I was breakfasting as usual around 7.30am when one of my daughters turned on the television and there, on the screen, some overly groomed talking head told me all I needed to know about the overnight stock market movements in the United States. I was then apprised of the price of a barrel of oil and the state of the Aussie dollar.
On the way to work I was again reminded of the state of play on the New York stock exchange - it hadn’t changed as the markets had closed. Oil prices were static and the Aussie dollar was steady. I arrived at the office. It was 9am.
At around 11.55am I went to lunch. I drove to a small roadhouse near work. Again the person on the radio reiterated the state of the overseas market, the local stock market, the price of oil and the state of the Aussie dollar. I was informed also on what the current value of the Aussie dollar might mean to exporters and farmers. I left the roadhouse at around 12.30pm to return to the office. Still listening to the radio I was re assured again that the Aussie dollar was steady.
On the way home that night I was further advised there had been a slight fall in the ASX on the back of some late profit taking; the price of oil was unchanged; the Aussie dollar had risen slightly against the greenback; and there was some speculation about interest rates in the US.
No sooner had I digested that lot than I was reminded that the Reserve Bank of Australia was to meet in three weeks, so the count down had begun; our interest rates were in the spotlight and I was not going to be allowed to forget it. Economists all over the nation would now be interviewed, on an hourly basis no doubt, and asked to give their best guess on the three-to-one shot that are our interest rates - how hard can that be? They either go up, or down, or they stay the same.
This type of reporting goes on every day in both the print and the electronic media: weekends offer you no respite. On the contrary the reporting moves from the minutiae to the analytical. We are subjected to this saturation reporting week in and week out.
Listening to this endless dissection of our economy reminded me of that movie Ground Hog Day in which the lead character, Bill Murray, gets stuck in a time warp and relives the same day over and over again. The only difference with this life of ceaseless economic reportage and the movie is that in the movie, Murray’s character, exposed to the boring repetition of his daily life, slowly realises he has been given an opportunity to change a few things about himself - and does just that.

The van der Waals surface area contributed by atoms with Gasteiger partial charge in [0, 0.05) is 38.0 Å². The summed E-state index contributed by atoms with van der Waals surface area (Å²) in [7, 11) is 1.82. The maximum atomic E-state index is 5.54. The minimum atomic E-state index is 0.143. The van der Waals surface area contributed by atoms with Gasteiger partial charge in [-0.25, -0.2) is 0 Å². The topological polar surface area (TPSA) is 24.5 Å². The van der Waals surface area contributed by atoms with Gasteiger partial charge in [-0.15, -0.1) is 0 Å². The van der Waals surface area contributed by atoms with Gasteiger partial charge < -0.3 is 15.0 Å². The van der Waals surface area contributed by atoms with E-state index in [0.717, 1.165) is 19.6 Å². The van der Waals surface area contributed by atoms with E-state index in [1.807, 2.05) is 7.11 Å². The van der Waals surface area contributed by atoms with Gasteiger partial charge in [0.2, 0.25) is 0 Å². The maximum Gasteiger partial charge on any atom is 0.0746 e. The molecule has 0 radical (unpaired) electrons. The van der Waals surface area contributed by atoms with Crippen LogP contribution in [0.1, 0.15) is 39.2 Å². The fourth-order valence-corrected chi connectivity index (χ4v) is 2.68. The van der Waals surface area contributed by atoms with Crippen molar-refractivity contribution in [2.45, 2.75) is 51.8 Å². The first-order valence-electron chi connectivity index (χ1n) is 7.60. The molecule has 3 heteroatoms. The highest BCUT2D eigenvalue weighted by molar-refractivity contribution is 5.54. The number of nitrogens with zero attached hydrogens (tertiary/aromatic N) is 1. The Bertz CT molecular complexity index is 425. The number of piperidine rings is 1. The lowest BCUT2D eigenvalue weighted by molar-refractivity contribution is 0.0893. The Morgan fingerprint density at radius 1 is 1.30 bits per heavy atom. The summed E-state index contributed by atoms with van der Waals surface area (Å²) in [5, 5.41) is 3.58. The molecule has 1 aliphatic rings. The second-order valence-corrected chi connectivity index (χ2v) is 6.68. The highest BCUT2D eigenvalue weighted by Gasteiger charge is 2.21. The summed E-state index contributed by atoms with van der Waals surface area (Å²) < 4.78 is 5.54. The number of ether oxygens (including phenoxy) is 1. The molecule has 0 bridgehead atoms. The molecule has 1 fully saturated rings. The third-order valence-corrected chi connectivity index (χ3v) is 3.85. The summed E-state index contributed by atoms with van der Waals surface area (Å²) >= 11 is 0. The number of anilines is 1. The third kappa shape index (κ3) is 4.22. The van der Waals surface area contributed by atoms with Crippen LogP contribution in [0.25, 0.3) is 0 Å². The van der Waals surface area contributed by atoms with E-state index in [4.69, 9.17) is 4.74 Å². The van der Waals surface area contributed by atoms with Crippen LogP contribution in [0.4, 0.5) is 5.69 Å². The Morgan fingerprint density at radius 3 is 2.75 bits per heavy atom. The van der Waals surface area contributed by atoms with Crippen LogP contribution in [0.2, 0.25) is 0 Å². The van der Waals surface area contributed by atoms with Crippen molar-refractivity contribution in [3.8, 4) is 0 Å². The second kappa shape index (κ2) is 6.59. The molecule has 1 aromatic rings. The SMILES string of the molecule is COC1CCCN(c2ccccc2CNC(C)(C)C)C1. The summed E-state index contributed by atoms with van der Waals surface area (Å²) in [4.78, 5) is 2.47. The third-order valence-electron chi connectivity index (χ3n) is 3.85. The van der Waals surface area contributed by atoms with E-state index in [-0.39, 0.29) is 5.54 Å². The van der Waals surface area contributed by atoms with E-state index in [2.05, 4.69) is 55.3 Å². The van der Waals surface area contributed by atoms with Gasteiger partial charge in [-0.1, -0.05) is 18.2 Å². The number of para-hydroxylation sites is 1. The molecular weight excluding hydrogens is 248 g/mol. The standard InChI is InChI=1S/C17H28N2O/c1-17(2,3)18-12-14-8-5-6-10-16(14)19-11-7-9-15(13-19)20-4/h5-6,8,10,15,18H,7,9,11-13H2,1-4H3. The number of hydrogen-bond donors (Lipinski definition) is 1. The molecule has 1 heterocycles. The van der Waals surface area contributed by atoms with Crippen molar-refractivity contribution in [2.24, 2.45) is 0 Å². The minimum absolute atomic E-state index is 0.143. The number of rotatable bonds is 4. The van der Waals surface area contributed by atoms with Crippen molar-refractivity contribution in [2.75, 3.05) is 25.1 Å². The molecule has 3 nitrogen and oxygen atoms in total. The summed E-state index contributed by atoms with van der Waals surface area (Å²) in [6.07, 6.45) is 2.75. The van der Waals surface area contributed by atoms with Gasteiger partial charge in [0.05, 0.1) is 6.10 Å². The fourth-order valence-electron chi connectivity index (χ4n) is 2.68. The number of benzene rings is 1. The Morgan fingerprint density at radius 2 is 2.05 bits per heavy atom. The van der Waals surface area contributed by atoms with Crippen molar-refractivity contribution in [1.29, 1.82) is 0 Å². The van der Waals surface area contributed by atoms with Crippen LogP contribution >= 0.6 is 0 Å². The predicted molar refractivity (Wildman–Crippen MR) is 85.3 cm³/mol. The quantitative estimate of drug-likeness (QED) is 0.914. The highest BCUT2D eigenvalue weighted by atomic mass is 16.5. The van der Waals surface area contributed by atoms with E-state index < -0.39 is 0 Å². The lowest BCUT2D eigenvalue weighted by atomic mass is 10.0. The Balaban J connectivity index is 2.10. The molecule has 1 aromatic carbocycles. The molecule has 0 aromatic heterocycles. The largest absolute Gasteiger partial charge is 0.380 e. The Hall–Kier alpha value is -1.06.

We don’t seem to be as insightful or as lucky. We listen to this daily drivel day after day after day as if our lives depend on it.
The popular press, like Orwell’s Ministry of Truth in 1984, overwhelms us hourly with news about the economy. Just as in 1984 there was no escaping the messages of the Ministry of Truth, that War is Peace, Slavery is Freedom and Ignorance is Strength, in 2005 we too are unable to escape the omnipresence of a message that “It’s the Economy, Stupid!” Access to economic information is, or so it seems, vital to our survival as a species.
I would suggest that if the financial well-being of the average punter relied on responding to the second, third and fourth hand information gleaned from the popular press they would be broke in no time. So why is this stuff poured down our throats? Even eminent people of economics do not seem to know why.
In a speech to the Financial Review’s Leaders Luncheon in April this year the Governor of the Reserve Bank I.J Macfarlane posed the question. “Economic News: Do we get too much of it?”. The speech got very little exposure from the media, which might be considered curious as the luncheon was convened by one of the Fairfax group’s most respected vehicles.
As far as I can determine it was only the ABC that reported on the details or the fact of MacFarlane’s address at the luncheon. It was as if the media collectively felt that his comments were superfluous to requirements: after all he was commenting not on the economy but on journalism. Maybe those journalists present felt he was somehow uninformed. We may never know.
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